Then and now, expectations can be distorted. To hear the questions fielded by Monk on Wednesday, you’d think the Knicks were a storied franchise.
The Knicks have won two NBA championships (1970 and 1973), the same number as the Houston Rockets (1994 and 1995).
As Monk paid homage to the Knicks, a memory from the 2015 NBA Draft came to mind. As an interview session with overall No. 1 pick Karl-Anthony Towns ended, reporters with big-news-about-to-happen expressions on their faces entered to await an appearance by the fourth pick, Kristaps Porzingis, who was taken by the Knicks with the fourth pick.
Two years later, and with the last championship now 44 years ago, the Knicks seem on the verge of nothing special. Knicks president Phil Jackson seems to want to trade Carmelo Anthony, who has a no-trade clause in his contract. Reportedly, the Knicks would be willing to trade Porzingis.
“With his flair for the dramatic, it actually might be a good place for him,” Walker said before the draft of the possibility of Monk playing for the Knicks. “Sometimes it seems like he is oblivious to the pressure of everything going on around him, which is really good.
“But that was at Kentucky, and this is going to be New York.”
Even UK loses
Losing recruiting battles is a fact of life for college coaches. Even with John Calipari’s lap-the-field proficiency at sending players to the NBA Draft, Kentucky is no exception.
For example, Luke Kennard signed and played for Duke rather than UK.
“They recruited me pretty heavy,” he said of the Cats. “They were definitely in my top three schools. I loved Kentucky. I loved Coach Cal. I loved the organization, the program, that they have there. The tradition is amazing there.”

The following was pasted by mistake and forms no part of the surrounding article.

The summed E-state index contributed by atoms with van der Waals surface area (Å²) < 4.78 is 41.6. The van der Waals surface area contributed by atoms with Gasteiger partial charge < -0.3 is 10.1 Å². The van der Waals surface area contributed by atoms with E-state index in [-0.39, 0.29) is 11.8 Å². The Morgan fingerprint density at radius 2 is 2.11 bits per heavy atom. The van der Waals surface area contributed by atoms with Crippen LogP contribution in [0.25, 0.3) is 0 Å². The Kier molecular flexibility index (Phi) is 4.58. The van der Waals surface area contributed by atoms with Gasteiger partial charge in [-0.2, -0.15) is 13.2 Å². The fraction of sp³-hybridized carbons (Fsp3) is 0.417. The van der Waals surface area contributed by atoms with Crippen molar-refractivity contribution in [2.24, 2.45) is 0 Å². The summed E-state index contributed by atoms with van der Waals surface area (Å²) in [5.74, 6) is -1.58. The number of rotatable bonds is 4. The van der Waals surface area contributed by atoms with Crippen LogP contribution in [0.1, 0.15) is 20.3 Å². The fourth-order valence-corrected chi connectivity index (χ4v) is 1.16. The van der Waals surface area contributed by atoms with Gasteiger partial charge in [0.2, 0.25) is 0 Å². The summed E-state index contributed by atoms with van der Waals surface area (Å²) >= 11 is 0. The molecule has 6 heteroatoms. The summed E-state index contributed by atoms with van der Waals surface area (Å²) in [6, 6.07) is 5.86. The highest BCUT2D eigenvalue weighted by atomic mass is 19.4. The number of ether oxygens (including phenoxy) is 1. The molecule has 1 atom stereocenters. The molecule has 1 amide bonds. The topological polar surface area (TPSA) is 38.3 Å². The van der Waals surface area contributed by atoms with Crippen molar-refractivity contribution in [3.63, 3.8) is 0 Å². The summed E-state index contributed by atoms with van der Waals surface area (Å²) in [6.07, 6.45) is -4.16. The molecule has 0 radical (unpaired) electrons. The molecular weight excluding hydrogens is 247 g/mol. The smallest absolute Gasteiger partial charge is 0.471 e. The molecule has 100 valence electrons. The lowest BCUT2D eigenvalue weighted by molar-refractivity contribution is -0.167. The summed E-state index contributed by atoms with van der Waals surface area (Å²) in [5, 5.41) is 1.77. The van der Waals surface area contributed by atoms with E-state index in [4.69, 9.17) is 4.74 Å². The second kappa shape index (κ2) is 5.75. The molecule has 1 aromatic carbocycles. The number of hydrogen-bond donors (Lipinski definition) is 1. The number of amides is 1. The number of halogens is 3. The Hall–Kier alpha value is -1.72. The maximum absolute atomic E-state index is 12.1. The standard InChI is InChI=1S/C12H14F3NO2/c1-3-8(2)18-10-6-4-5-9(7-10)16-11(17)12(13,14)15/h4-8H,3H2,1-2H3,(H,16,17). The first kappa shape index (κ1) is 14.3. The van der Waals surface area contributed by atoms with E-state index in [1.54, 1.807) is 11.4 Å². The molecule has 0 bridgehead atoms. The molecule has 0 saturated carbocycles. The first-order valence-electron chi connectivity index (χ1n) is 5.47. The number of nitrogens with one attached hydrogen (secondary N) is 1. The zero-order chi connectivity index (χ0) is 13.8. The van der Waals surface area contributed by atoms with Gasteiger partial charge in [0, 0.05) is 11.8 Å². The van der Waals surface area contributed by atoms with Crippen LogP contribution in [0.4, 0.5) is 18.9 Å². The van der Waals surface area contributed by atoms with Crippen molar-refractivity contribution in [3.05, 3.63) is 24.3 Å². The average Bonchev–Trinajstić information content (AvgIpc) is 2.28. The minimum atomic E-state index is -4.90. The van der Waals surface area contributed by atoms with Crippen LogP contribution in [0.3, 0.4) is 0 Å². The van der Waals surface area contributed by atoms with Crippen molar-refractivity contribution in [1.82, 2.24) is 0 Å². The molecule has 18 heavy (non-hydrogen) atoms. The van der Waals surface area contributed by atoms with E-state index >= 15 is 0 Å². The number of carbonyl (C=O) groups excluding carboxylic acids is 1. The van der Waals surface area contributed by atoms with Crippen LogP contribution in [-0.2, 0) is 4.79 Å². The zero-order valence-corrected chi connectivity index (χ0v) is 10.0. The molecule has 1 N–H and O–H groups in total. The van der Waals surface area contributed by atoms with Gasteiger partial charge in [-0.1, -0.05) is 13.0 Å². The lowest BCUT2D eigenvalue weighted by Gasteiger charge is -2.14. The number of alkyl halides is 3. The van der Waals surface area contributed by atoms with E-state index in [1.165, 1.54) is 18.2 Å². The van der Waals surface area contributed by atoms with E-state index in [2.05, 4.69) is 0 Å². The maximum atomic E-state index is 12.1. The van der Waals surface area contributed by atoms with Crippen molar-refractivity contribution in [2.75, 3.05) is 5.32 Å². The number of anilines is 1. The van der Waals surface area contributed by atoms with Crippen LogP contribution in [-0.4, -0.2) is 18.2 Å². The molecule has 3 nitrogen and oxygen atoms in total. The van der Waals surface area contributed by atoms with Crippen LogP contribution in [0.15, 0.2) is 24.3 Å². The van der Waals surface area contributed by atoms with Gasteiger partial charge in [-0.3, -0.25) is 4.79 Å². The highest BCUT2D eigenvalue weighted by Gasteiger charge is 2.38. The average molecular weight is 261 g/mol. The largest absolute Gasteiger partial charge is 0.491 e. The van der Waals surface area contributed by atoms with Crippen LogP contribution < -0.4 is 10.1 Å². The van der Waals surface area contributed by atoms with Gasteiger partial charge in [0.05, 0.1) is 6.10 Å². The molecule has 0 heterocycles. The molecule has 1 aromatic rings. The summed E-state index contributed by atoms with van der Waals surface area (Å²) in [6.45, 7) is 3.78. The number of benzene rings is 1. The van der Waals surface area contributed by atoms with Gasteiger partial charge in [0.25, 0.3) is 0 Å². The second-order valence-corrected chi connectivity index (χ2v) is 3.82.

An obvious question: Why did he sign with Duke rather than Kentucky?
“I took visits to both,” he said at the NBA Draft, “and when I went to Duke, I kind of just fell in love. I fell in love with Coach K (Mike Krzyzewski) and how he ran things. Academically, it was a great school, and I thought I fit in there the best.”
But what about Calipari’s record of placing UK players in the NBA?
“It was great,” said Kennard, a native of Franklin, Ohio. “I mean, to listen to that and know he prepares guys well, that’s a great thing. But at the same time, I know Coach K does the same thing. He prepares players for the next level, and I trusted that and went for it.”
Kennard was drafted No. 12 in the first round by the Detroit Pistons.
It seemed that prospects at the NBA Draft were instructed to never — no matter what — say a discouraging word. All is good. All coaches, players, systems and cities deserve praise.
So when a reporter prefaced a question about the Knicks by saying it was an iconic franchise, no surprise that Luke Kennard played along.
“There’s so much tradition in this organization,” he said. “I know they’re on the right track to success.”
The Knicks haven’t won an NBA championship in 44 years. This year, the Knicks ordered former standout Charles Oakley banned from Madison Square Garden. Reporters question the team’s triangle offense. Kristaps Porzingis skipped his routine end-of-season meeting with the front office. Carmelo Anthony refuses to waive his no-trade clause.
▪ The worst part of the pre-draft process? “The lines at airports,” Bam Adebayo said.
▪ De’Aaron Fox said he would not be surprised to be traded. He knows the NBA is a business. “That’s kind of how I looked at it after I went to Kentucky knowing I was about to be in the NBA the next year,” he said.
▪ Many questions involved the triangle offense associated with Knicks president Phil Jackson. “If you have the right people, it’s going to work perfectly,” Malik Monk said. Earlier in the pre-draft process, UK Coach John Calipari pointed out that Hall of Fame players (Michael Jordan, Scottie Pippen, Shaquille O’Neal and future Hall of Famer Kobe Bryant) had played in the triangle.
▪ Said Monk: “I love social media, but it’s dangerous.”
To Brandon Stockton. He turns 33 on Sunday (today). … To former director of athletics Larry Ivy. He turns 74 on Monday. … To Dominique Hawkins. He turns 23 on Tuesday. …To Arizona State Coach (and former Duke point guard) Bobby Hurley. He turns 46 on Wednesday.